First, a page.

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I am trying to calculate required IOPS for a fileserver, and to do this I need to know the typical block size. I know that NFS clients can use rsize and wsize to specify how much data is sent over the network. Does the NFS server also use these same values to write the data to the disk, or is there some other way to configure that? I haven't found anything in the man pages.

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AIUI, it might use the same sizes if you switch the NFS export to sync mode. Otherwise, the comment by 炸鱼薯条德里克 is correct. It works like the underlying Linux filesystem, except that close() implies fsync().

http://nfs.sourceforge.net/nfs-howto/ar01s05.html#sync_versus_async

So how does the underlying Linux filesystem work?

The writes go into the kernel page cache. This is a writeback cache. Because of this, multiple contiguous write requests can be merged into one.

The average size of writes the kernel sends to the disk device can be seen using the iostat command (i.e. on your NFS server).

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  • I think this depends on the application. For example here it says that GNU cp uses 128K blocks, while on my CentOS system it uses 64K as shown in strace. eklitzke.org/efficient-file-copying-on-linux – Elliott B Sep 20 '19 at 21:47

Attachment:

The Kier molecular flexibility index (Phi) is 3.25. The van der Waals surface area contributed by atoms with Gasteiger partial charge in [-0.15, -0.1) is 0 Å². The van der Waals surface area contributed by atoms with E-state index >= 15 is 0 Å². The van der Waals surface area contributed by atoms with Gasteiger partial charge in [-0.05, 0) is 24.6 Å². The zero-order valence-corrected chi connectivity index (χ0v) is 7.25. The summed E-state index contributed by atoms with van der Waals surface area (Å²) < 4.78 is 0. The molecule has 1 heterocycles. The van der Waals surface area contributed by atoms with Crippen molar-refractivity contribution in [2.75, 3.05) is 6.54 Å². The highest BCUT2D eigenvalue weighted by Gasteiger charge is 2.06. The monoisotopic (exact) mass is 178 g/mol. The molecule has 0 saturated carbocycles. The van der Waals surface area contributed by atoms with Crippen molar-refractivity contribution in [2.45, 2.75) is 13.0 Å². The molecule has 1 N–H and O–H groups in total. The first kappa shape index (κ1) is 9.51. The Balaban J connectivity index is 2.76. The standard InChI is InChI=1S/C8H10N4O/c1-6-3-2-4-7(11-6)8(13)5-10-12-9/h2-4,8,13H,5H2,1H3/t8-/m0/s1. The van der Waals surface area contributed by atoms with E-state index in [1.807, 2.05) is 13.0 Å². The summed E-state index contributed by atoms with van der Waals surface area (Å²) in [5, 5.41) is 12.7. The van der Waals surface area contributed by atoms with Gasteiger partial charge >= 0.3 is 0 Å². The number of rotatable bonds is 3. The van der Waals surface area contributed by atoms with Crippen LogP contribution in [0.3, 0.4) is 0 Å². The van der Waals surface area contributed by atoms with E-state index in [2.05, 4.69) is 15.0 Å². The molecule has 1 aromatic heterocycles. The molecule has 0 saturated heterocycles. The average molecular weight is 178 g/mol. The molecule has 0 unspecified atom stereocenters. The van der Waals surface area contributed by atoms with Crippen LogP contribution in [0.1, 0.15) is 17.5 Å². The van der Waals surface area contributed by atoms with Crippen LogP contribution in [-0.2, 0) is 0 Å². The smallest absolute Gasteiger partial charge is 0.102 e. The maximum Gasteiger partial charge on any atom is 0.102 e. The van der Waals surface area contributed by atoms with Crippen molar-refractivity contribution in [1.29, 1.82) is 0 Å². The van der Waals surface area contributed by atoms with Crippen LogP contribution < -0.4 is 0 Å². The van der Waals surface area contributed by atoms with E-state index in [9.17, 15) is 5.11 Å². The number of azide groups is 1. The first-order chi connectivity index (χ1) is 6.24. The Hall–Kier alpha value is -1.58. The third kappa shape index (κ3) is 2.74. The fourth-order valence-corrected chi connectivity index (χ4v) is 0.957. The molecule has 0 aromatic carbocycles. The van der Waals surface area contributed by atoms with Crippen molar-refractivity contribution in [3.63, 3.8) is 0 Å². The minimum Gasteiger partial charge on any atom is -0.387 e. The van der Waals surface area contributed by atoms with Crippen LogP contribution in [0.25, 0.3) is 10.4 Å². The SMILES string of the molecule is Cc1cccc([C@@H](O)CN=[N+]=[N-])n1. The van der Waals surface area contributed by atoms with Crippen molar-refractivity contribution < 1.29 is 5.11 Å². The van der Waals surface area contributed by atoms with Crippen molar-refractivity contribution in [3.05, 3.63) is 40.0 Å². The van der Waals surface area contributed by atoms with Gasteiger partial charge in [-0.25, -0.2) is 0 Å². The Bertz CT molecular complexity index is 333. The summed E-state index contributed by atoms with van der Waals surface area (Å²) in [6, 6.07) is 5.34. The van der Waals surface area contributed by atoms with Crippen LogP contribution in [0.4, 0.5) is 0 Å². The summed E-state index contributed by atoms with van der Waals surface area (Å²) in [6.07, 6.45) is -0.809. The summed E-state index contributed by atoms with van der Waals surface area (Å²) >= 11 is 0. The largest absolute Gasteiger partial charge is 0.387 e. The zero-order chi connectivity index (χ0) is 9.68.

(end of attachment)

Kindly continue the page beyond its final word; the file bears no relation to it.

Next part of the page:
• Okay. Then how do you control the block size going from cache to disk? – Elliott B Sep 20 '19 at 22:28
  • @ElliottB So, obviously it's split on hardware limitations. You can also set a soft limit on requests in general, I guess this is mostly to limit induced latency. /sys/class/block/$DEVICE/queue/max_sectors_kb, except see unix.stackexchange.com/questions/529529/…. If there isn't any competing uncached/sync IO, I don't see that it would make a lot of difference, it would just make multiple requests in a row. IIRC it cycles between files with cached writes, and the amount written per file is some hard-coded value (16M?). – sourcejedi Sep 20 '19 at 22:40

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